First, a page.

They work in the halls of power.  But Senate dining workers are 'still struggling'

They work in the halls of power. But Senate dining workers are ‘still struggling’

Before the pandemic hit, Rojas worked up to five days a week for Restaurant Associates and made ends meet with a second job. These days, he’s taken a third and worries what the future will hold. The company has warned that layoff notices could be coming as soon as Friday, according to Diana Hussein, a spokeswoman for UNITE HERE Local 23.

While Rojas regularly caters to people whose words can change the world, “I know my line,” he said. When his father-in-law got COVID-19 and died, he was touched when some lawmakers offered sympathy and advice. But there are some topics he felt he couldn’t bring up, like how the boom-or-bust pace of the Capitol falls hardest on dining workers.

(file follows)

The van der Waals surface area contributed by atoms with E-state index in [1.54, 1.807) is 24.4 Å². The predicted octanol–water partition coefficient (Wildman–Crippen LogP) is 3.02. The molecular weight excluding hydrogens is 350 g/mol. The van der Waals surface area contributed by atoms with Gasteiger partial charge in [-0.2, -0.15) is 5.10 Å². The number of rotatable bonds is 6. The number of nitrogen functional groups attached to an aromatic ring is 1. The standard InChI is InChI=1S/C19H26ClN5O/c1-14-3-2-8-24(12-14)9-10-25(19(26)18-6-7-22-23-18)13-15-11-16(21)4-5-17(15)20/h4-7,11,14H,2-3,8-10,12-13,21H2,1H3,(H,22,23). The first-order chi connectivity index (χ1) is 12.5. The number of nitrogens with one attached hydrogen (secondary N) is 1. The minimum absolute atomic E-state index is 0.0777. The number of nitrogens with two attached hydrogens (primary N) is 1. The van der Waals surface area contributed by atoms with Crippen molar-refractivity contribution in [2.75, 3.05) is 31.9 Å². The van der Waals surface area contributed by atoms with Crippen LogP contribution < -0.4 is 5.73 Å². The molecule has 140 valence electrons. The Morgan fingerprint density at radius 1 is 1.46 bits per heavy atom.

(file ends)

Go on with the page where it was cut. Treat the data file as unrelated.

So, it was freeing for him to walk through the Senate office buildings earlier this month with a handful of colleagues, dropping off postcards for senators. “My coworkers and I need fair wages, affordable health insurance, a pension, and job security. I am asking for your support in securing these benefits,” the message read.

Restaurant Associates voluntarily recognized the union in November, and Rojas thinks a public show of support from those big-name diners could improve their position at the bargaining table, especially as pandemic relief money dries up.

Thanks to millions of dollars in federal aid, food workers in the Senate have so far avoided the worst-case scenario of mass layoffs. Rojas and others worked in rotation during the pandemic, and they even got paid for weeks they didn’t come in — for him, that meant 29 hours at his hourly wage of $22, not enough to cover all his expenses, but more than some of his colleagues.

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